The mountains have loooooong descents where pedaling is sometimes necessary, and the big ring then comes in handy. Tsali has a lot of big ring opportunities.

Here in Fayetteville there are long flat sections, that albeit singletrack on sandy soil are made more fun (and more dangerous! weee!) when spinning in the big ring. Bigger is faster
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Old 07-09-05, 12:33 AM   #9
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Quote:
Originally Posted by Gorsar
That's wrong on so many levels I don't even know where to start.. I'll just say "ouch" and leave it at that!
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Old 07-09-05, 02:47 PM   #10
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Quote:
Originally Posted by nodnerb
I never use the big chainring on trails and took mine off too. Planning on buying a bashring......or making one, as I am a machinist as well as a mediocre mountain biker.
Grind the teeth off a worn big ring -presto >a bashguard. I did mine with ridges to help mount logs etc.
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Old 07-10-05, 04:21 AM   #11
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Grind the teeth off a worn big ring -presto >a bashguard. I did mine with ridges to help mount logs etc.
Hi MTBers,

I broke the teeth off my big ring with pliers and then filed off rough edges. They snap off easily. Little ridges remain.
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Old 07-11-05, 05:41 AM   #12
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Quote:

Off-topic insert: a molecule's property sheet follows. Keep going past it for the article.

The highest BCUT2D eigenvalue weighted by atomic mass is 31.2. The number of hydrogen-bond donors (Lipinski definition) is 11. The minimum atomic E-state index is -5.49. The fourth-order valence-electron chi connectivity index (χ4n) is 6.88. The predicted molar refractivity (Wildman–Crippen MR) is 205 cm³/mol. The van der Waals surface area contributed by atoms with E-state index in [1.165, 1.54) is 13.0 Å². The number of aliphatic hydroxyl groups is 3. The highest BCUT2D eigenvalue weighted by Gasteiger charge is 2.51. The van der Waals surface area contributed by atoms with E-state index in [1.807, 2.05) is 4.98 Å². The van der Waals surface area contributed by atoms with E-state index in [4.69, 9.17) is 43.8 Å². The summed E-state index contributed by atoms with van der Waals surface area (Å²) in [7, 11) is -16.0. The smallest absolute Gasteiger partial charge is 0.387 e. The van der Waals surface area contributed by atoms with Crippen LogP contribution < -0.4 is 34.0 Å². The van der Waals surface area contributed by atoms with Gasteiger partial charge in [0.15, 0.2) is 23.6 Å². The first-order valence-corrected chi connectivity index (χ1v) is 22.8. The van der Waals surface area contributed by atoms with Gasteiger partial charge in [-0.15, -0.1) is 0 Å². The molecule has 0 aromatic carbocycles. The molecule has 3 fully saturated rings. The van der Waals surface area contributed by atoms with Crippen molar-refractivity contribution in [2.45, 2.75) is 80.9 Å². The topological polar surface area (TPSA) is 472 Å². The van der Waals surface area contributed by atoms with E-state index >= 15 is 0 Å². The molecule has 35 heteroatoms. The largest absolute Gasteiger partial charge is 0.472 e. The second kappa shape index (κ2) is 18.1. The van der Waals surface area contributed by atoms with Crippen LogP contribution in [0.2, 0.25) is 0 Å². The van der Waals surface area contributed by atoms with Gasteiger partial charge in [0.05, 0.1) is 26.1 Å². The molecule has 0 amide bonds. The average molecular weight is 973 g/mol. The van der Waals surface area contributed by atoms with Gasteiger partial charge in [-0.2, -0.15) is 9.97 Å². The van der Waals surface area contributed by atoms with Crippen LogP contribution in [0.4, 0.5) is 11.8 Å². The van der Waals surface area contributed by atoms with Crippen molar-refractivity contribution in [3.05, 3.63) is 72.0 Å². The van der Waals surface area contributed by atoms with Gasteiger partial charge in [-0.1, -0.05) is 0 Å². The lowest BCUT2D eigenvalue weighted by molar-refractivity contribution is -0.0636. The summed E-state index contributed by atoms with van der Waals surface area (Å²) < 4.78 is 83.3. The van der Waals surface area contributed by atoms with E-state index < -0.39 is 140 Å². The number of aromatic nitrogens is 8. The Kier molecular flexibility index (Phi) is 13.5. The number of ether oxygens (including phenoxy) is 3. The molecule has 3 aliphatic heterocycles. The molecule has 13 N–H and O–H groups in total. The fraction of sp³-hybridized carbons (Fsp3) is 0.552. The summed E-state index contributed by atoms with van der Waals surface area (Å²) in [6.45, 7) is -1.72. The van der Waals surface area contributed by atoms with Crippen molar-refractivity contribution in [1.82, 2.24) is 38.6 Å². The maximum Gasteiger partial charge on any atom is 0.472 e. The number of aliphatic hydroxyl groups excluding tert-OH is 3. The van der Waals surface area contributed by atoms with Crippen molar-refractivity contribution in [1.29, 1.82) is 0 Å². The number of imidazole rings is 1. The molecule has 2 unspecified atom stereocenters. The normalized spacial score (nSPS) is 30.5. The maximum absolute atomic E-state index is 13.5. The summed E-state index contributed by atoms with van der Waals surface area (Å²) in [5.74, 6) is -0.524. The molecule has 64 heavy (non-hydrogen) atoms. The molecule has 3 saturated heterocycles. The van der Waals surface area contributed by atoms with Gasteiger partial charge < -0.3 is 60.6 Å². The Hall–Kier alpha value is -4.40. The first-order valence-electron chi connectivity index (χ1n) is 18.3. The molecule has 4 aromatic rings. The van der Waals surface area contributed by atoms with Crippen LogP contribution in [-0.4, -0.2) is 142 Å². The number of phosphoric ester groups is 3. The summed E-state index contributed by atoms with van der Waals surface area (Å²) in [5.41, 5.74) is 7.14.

Originally Posted by Al K
Hi MTBers,

I broke the teeth off my big ring with pliers and then filed off rough edges. They snap off easily. Little ridges remain.
Make them smooooth enough they will not punture your leg. Rounded WAY more than chainrings.
Use a file then sandpaper.
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Old 07-11-05, 07:25 AM   #13
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Quote:
Originally Posted by Al K
Hi MTBers,

I removed 6 chain links and my rear gear shifting improved greatly: crisper shifting; gear skipping nearly eliminated; gear slips under pressure nearly eliminated. And all of these improvements in very muddy, sloppy conditions. The tighter chain seems to hold and move between cogs better.

Now the rest of the story. I found that I never use the large chainring on trails where I do nearly all of my riding on this bike, a Gary Fisher Level Betty FH 0. I usually ride in the small chinring, and in that ring, the original chain length was too long, resulting in sloppy shifting. So now my large chainring is a bashguard, as I do not shift onto it.

The $1100 Specialized RockHopper Pro Disc comes with chainrings of 32t x 22t and a bash guard, no large ring. So I guess I'm not the only one who doesn't use a large chainring on trails.

How often do you use your large chainring on trails? Maybe you too can benefit from reducing your chain length.
Just remember that SRAM derailleurs ship with much stronger springs than Shimano. This is effectively what you've done. You've loaded stretched the spring and increased the tension.